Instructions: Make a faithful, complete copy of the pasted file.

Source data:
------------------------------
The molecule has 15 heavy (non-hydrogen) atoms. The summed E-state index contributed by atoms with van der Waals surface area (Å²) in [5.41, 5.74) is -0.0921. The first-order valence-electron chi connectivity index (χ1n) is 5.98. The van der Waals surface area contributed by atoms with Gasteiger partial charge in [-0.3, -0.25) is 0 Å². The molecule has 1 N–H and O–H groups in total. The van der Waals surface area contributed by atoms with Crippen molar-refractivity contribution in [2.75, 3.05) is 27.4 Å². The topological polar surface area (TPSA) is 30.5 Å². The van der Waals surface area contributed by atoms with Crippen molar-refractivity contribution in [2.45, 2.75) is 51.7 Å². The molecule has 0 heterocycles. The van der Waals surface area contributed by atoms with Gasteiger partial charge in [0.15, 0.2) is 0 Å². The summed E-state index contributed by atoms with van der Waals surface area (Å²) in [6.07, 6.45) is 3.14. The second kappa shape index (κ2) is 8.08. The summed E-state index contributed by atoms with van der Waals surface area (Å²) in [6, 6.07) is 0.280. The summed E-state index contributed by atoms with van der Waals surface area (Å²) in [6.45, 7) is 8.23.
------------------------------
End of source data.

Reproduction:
The molecule has 15 heavy (non-hydrogen) atoms. The summed E-state index contributed by atoms with van der Waals surface area (Å²) in [5.41, 5.74) is -0.0921. The first-order valence-electron chi connectivity index (χ1n) is 5.98. The van der Waals surface area contributed by atoms with Gasteiger partial charge in [-0.3, -0.25) is 0 Å². The molecule has 1 N–H and O–H groups in total. The van der Waals surface area contributed by atoms with Crippen molar-refractivity contribution in [2.75, 3.05) is 27.4 Å². The topological polar surface area (TPSA) is 30.5 Å². The van der Waals surface area contributed by atoms with Crippen molar-refractivity contribution in [2.45, 2.75) is 51.7 Å². The molecule has 0 heterocycles. The van der Waals surface area contributed by atoms with Gasteiger partial charge in [0.15, 0.2) is 0 Å². The summed E-state index contributed by atoms with van der Waals surface area (Å²) in [6.07, 6.45) is 3.14. The second kappa shape index (κ2) is 8.08. The summed E-state index contributed by atoms with van der Waals surface area (Å²) in [6, 6.07) is 0.280. The summed E-state index contributed by atoms with van der Waals surface area (Å²) in [6.45, 7) is 8.23.